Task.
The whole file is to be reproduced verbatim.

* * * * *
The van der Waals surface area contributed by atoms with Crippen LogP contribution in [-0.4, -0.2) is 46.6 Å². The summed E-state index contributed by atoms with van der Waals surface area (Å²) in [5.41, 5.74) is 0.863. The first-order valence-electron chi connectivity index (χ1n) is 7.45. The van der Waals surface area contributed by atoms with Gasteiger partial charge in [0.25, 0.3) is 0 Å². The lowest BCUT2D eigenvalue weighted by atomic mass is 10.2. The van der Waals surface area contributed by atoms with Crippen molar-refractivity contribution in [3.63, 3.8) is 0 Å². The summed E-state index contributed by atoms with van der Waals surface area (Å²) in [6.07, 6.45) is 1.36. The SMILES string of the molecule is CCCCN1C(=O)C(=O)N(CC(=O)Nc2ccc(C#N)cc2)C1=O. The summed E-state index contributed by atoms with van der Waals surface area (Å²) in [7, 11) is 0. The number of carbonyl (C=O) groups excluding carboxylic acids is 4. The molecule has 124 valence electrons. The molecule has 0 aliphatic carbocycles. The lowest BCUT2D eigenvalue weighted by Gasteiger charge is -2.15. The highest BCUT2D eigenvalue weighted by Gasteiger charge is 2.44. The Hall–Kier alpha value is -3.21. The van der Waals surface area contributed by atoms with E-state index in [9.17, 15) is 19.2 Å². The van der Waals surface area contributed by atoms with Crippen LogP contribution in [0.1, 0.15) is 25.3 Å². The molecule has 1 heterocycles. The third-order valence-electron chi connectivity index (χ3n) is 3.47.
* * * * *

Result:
The van der Waals surface area contributed by atoms with Crippen LogP contribution in [-0.4, -0.2) is 46.6 Å². The summed E-state index contributed by atoms with van der Waals surface area (Å²) in [5.41, 5.74) is 0.863. The first-order valence-electron chi connectivity index (χ1n) is 7.45. The van der Waals surface area contributed by atoms with Gasteiger partial charge in [0.25, 0.3) is 0 Å². The lowest BCUT2D eigenvalue weighted by atomic mass is 10.2. The van der Waals surface area contributed by atoms with Crippen molar-refractivity contribution in [3.63, 3.8) is 0 Å². The summed E-state index contributed by atoms with van der Waals surface area (Å²) in [6.07, 6.45) is 1.36. The SMILES string of the molecule is CCCCN1C(=O)C(=O)N(CC(=O)Nc2ccc(C#N)cc2)C1=O. The summed E-state index contributed by atoms with van der Waals surface area (Å²) in [7, 11) is 0. The number of carbonyl (C=O) groups excluding carboxylic acids is 4. The molecule has 124 valence electrons. The molecule has 0 aliphatic carbocycles. The lowest BCUT2D eigenvalue weighted by Gasteiger charge is -2.15. The highest BCUT2D eigenvalue weighted by Gasteiger charge is 2.44. The Hall–Kier alpha value is -3.21. The van der Waals surface area contributed by atoms with E-state index in [9.17, 15) is 19.2 Å². The van der Waals surface area contributed by atoms with Crippen LogP contribution in [0.1, 0.15) is 25.3 Å². The molecule has 1 heterocycles. The third-order valence-electron chi connectivity index (χ3n) is 3.47.